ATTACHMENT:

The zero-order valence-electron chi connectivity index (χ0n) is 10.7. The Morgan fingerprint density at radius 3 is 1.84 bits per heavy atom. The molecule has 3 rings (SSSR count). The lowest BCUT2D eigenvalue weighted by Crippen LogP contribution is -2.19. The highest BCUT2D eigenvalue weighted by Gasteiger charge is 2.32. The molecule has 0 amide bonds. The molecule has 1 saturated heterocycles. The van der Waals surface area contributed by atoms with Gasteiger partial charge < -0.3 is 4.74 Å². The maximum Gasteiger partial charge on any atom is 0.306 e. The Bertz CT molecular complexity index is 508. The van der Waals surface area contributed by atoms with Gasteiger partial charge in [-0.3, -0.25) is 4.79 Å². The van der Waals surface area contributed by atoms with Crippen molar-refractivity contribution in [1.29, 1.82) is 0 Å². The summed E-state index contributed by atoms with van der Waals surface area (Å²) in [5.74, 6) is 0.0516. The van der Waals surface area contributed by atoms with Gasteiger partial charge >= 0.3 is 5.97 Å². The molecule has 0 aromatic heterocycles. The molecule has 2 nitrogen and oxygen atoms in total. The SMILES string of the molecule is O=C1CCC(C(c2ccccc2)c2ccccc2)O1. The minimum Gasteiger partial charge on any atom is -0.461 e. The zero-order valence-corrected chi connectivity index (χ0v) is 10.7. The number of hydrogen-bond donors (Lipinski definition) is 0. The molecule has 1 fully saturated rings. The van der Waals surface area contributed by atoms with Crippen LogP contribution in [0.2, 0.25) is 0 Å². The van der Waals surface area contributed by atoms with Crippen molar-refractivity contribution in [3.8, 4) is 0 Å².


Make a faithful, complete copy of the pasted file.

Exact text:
The zero-order valence-electron chi connectivity index (χ0n) is 10.7. The Morgan fingerprint density at radius 3 is 1.84 bits per heavy atom. The molecule has 3 rings (SSSR count). The lowest BCUT2D eigenvalue weighted by Crippen LogP contribution is -2.19. The highest BCUT2D eigenvalue weighted by Gasteiger charge is 2.32. The molecule has 0 amide bonds. The molecule has 1 saturated heterocycles. The van der Waals surface area contributed by atoms with Gasteiger partial charge < -0.3 is 4.74 Å². The maximum Gasteiger partial charge on any atom is 0.306 e. The Bertz CT molecular complexity index is 508. The van der Waals surface area contributed by atoms with Gasteiger partial charge in [-0.3, -0.25) is 4.79 Å². The van der Waals surface area contributed by atoms with Crippen molar-refractivity contribution in [1.29, 1.82) is 0 Å². The summed E-state index contributed by atoms with van der Waals surface area (Å²) in [5.74, 6) is 0.0516. The van der Waals surface area contributed by atoms with Gasteiger partial charge >= 0.3 is 5.97 Å². The molecule has 0 aromatic heterocycles. The molecule has 2 nitrogen and oxygen atoms in total. The SMILES string of the molecule is O=C1CCC(C(c2ccccc2)c2ccccc2)O1. The minimum Gasteiger partial charge on any atom is -0.461 e. The zero-order valence-corrected chi connectivity index (χ0v) is 10.7. The number of hydrogen-bond donors (Lipinski definition) is 0. The molecule has 1 fully saturated rings. The van der Waals surface area contributed by atoms with Crippen LogP contribution in [0.2, 0.25) is 0 Å². The van der Waals surface area contributed by atoms with Crippen molar-refractivity contribution in [3.8, 4) is 0 Å².